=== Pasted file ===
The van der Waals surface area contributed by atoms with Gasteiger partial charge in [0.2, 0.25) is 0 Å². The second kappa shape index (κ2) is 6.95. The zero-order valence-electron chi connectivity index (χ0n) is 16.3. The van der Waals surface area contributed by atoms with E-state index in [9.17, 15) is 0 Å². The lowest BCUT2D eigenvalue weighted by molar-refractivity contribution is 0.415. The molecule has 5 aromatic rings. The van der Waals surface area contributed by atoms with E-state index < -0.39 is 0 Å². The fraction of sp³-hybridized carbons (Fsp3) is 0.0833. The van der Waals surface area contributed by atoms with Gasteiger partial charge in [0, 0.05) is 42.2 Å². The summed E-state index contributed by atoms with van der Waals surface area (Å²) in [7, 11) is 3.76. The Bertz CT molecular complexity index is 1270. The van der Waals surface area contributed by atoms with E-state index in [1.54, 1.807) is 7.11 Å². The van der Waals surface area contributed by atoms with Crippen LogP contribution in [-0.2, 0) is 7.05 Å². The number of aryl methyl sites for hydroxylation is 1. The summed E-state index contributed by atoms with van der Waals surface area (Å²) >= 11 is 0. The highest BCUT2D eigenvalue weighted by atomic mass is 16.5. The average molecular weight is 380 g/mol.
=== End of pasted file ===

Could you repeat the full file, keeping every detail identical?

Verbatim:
The van der Waals surface area contributed by atoms with Gasteiger partial charge in [0.2, 0.25) is 0 Å². The second kappa shape index (κ2) is 6.95. The zero-order valence-electron chi connectivity index (χ0n) is 16.3. The van der Waals surface area contributed by atoms with E-state index in [9.17, 15) is 0 Å². The lowest BCUT2D eigenvalue weighted by molar-refractivity contribution is 0.415. The molecule has 5 aromatic rings. The van der Waals surface area contributed by atoms with E-state index < -0.39 is 0 Å². The fraction of sp³-hybridized carbons (Fsp3) is 0.0833. The van der Waals surface area contributed by atoms with Gasteiger partial charge in [0, 0.05) is 42.2 Å². The summed E-state index contributed by atoms with van der Waals surface area (Å²) in [7, 11) is 3.76. The Bertz CT molecular complexity index is 1270. The van der Waals surface area contributed by atoms with E-state index in [1.54, 1.807) is 7.11 Å². The van der Waals surface area contributed by atoms with Crippen LogP contribution in [-0.2, 0) is 7.05 Å². The number of aryl methyl sites for hydroxylation is 1. The summed E-state index contributed by atoms with van der Waals surface area (Å²) >= 11 is 0. The highest BCUT2D eigenvalue weighted by atomic mass is 16.5. The average molecular weight is 380 g/mol.